Has anyone heard of LED's emitting a frequency band that interferes with the radio controls of garage door openers?
A comment attached to this article seems to indicate so.
Yep, had the same problem with my garage door opener. Found another brand and tried them. Worked. Don't see any difference on the packaging, but something must be different.
No one replied! .
I posted an explanation to Liam weeks ago. Since different LED manufacturers may use different chipsets changing brands often means the noise they generated at the time is different.
The original post was almost SIX years ago. That means multiple generation of LED and the electronics have now passed. Problems seen with early LED bulbs and injecting noise is/or has been resolved. Light quality issues, flickering on early generation bulbs have mostly been resolved. And newer generation bulbs use less energy than the first generation LEDS... which means a much smaller area need to dissipate heat (smaller heatsinks -- less aluminum).
Door openers operate with the remote control on radio frequencies, just like a remote-controlled car.
LED lights are actually flashing at a rate of about 15 times per second, but to the naked eye, they emit a continuous stream of light. The control circuits that keep LED lights flashing on the schedule do so by relying on frequencies between 30 and 300 MHZ, and here’s where problems can arise. Garage door openers typically rely on frequencies that fall between 288 and 360 MHZ, meaning the two can, at times, impact one another and wreak havoc.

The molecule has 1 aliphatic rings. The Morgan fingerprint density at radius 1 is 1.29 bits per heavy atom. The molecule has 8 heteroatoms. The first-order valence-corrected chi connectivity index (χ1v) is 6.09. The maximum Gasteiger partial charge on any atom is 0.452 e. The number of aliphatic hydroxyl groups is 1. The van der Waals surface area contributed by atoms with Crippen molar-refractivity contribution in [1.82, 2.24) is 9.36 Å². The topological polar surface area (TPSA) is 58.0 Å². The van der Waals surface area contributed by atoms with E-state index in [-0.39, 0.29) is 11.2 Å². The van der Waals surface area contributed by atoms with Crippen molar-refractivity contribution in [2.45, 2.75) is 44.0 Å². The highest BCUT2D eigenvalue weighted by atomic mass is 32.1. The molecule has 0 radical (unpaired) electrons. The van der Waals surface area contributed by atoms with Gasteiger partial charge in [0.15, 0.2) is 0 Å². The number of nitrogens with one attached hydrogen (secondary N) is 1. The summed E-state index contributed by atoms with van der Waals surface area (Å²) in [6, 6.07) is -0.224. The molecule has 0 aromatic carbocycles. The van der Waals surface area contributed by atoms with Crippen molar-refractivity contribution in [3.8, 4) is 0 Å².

LED should not be flashing at a rate of about 15/s. They would be VERY old and simple crude designs - with something wrong. The modern electronics that are in an A-19 bulb, take the 120VAC, crank it up to about 350Vdc stored in a capacitor which should prevent flickering, then this stored energy is fed to the LED light driver. This step up circuit is a simple voltage doubler which would produce primary harmonics at 120Hz. If the bulbs are dimmable, the electronics in the A-19 will have a circuit that tracks the zero crossings for the original AC signal...light dimmer switches in the wall will typically alter the duty cycle of the AC waveform to the A-19 socket. This zero crossing circuit calculates the duty cycle - that a dimmer might be set to... then it tells the LED driver to modulate its light output -- buy using smaller bursts of light. Typically those smaller bursts of light are being done at above 100,000/s smaller bursts with a change in time between them to make the average light level to appear to change.
Older cheaper bulbs might modulate at a much smaller rate - hence the flicker - but for the most part that's long since been resolved in the bulbs that have been on the market the last three or four years.
Electronic devices that have switch mode supplies in them (that's that driver circuit for the LED), can introduce noise into both the power line and emit RF. In the US and EU the emissions are supposed to be detected and limited across nearly all frequency bands. Normally it isn't a problem unless you've got some kind of radio equipment sitting right next to the bulb. If the LED was placed in the light bulb socket of the garage door opener - it would have been right next to the receiver... and the antenna for the garage door opener may have been taped or stapled right next to the bulb.
Garage door openers typically use an unlicensed band that sits between 300MHz and 390+MHz